Jowar, also known as Sorghum, is grown in Maharashtra, Madhya Pradesh, Andhra Pradesh, Karnataka, Gujarat, Tamil Nadu and Uttar Pradesh. It contains good amounts of protein, fiber, vitamins such as B1, B2 and folic acid and minerals such as calcium, phosphorous. It also has decent amounts of iron, zinc and sodium. You can add the goodness of this millet in the form of puffed jowar as a munchie, dosa, khichdi, chapati, upma and a lot more. It is a good option for people with gluten intolerance.
b) Pearl Millet (Bajra)
Pearl Millet commonly known as Bajra is the most dominant crop that is grown in India. Its protein content is the same as that of wheat with additional goodness of iron, thiamine, niacin and Vit B2. The most common recipes of Bajra include Bajra roti, Bajra tikkis, Bajra Laddus, Bajra chaklis, etc. You can add bajra flour in a variety of ways and get the goodness of essential nutrients.
c) Finger Millet (Ragi)
Ragi, also known as finger millet constitutes a major portion of all the food grains that are grown in India. The millet is rich in fiber and some B vitamins and is an excellent source of calcium. It helps in the brain development of children. Ragi has got a really good flavour and is a very versatile millet that can be used in combination with a lot of ingredients to make a large number of meals. Ragi flour is used in a variety of food recipes such as ragi dosa, ragi idli, ragi appe, stuffed ragi rolls, ragi chapati in combination with wheat flour.
2. Minor Millets
a) Foxtail Millet (Kakum/Kangni)
Foxtail Millet, commonly known as Kakum/Kangni in India, is the most easily digestible grain. It is a high carbohydrate millet and gives you double the amount of protein as compared to rice. It has good amounts of vitamins such as thiamine, riboflavin and niacin, and minerals such as iron, copper and phosphorus. The iron present in Kakum helps in strengthening the immune system of the body.
b) Kodo Millets (Kodon)
Kodo Millets are high fiber, low-fat Nutricereals that contain good quality proteins. They are rich in B vitamins (niacin, pyridoxine and folic acid) and minerals like magnesium, iron and phosphorus. Kodo has high amounts of lecithin, which is known to strengthen the nervous system. Kodo is also very beneficial for post-menopausal women who are suffering from heart ailments and have high blood pressure and high cholesterol issues. They are gluten-free so serve as a good breakfast option for people with celiac disease.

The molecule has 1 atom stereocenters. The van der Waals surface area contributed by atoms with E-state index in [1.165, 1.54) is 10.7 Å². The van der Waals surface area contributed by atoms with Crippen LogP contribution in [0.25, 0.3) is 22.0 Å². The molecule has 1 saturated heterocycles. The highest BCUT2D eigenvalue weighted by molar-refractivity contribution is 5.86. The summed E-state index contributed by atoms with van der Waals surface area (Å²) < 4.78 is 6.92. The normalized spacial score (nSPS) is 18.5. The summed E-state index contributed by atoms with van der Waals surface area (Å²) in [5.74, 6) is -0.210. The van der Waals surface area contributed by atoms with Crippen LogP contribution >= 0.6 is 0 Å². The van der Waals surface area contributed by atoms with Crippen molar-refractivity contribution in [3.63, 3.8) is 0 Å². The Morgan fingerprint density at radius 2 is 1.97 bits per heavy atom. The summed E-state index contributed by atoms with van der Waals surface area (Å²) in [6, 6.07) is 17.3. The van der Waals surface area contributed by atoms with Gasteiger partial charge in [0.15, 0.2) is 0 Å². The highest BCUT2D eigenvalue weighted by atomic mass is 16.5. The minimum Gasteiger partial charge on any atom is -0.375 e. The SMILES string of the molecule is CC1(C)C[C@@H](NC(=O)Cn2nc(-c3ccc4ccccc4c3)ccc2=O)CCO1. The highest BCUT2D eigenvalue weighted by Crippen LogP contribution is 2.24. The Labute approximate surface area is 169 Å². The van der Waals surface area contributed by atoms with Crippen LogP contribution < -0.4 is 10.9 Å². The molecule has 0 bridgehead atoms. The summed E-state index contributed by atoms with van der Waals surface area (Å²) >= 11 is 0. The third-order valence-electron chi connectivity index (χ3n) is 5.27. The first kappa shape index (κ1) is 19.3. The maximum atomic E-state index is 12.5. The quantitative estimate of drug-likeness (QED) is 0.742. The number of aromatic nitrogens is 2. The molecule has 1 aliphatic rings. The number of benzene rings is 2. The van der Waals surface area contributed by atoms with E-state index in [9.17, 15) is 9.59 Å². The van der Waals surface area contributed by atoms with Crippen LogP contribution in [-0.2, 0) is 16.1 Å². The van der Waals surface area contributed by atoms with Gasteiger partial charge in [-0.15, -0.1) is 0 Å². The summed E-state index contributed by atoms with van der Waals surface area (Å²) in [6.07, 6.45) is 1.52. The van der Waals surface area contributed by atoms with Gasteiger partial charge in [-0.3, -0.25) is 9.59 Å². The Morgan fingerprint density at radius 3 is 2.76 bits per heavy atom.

c) Barnyard Millet (Sanwa)
Sanwa or Barnyard millet is fiber rich. It has good amounts of vitamins like thiamine, niacin and minerals like phosphorus and iron. There are other important functional compounds present in the grain of barnyard millet, which is GABA (Gamma Amino Butyric Acid) and beta-glucan. They act as antioxidants and also aid in reducing lipid levels in the blood.
d) Little Millet (Kutki/Shavan/Moraiyo/Sama)
Smaller than other millets, the little millet is another variety that is high in dietary fiber. It is locally called Kutki, Shavan Moraiyo or Sama. It has good amounts of vitamins like carotene and thiamine and decent amounts of phosphorus, magnesium and iron. It has an exceptionally good zinc content and thus it catalyses the important antioxidant activities in the body. It is good for weight loss and is a healthier replacement for rice. It is also traditionally used in a variety of South Indian dishes such as upma, pongal, coconut flavored pancakes, etc.
e) Proso Millet (Chenna/Barri)
The proso millet, also known as chenna/barri, consists of the highest protein among all other minor millets. It contains significant amounts of carbohydrates and fats. It has vitamins like thiamine, riboflavin and niacin and minerals like phosphorus, magnesium, copper and manganese. Manganese is also present in nuts and spices and as compared to them, the Proso millet is a cheaper source. It also lowers cholesterol and reduces the risk of cardiovascular diseases, so it’s good for the heart. It has a low glycemic index, so it is good for diabetic people.
a) Amaranth (Ramdana/Rajgira)
Amaranth locally called Ramdana or Rajgira is a very common millet found in India. It is a storehouse of nutrients and contains good amounts of manganese, magnesium, phosphorus and iron. One single serving of amaranth can single-handedly meet your daily requirements of Manganese. Manganese is an important nutrient for brain function and consuming Ramdana can actually protect you from developing neurological disorders.
Ramdana is most commonly sold in the form of Laddus, especially during fasts. It can also be eaten in the form of chikkis, kheer and a lot more.
b) Buckwheat (Kuttu)
Buckwheat is also known as kuttu, is a very common millet that is used especially during Navratri, a Hindu festival that marks fasting for eight to nine days by devotees. It contains many essential nutrients including manganese, copper, iron, magnesium and phosphorus that helps in the growth, development and maintenance of body tissues, promotes heart health, protects from chronic diseases such as diabetes and increases concentration.
It is an excellent option for people with gluten intolerance or celiac disease and including buckwheat in your diets will only give you benefits. Buckwheat recipes include kuttu ki pakodi, kuttu ki poori, kuttu idli, kuttu ka paratha, etc.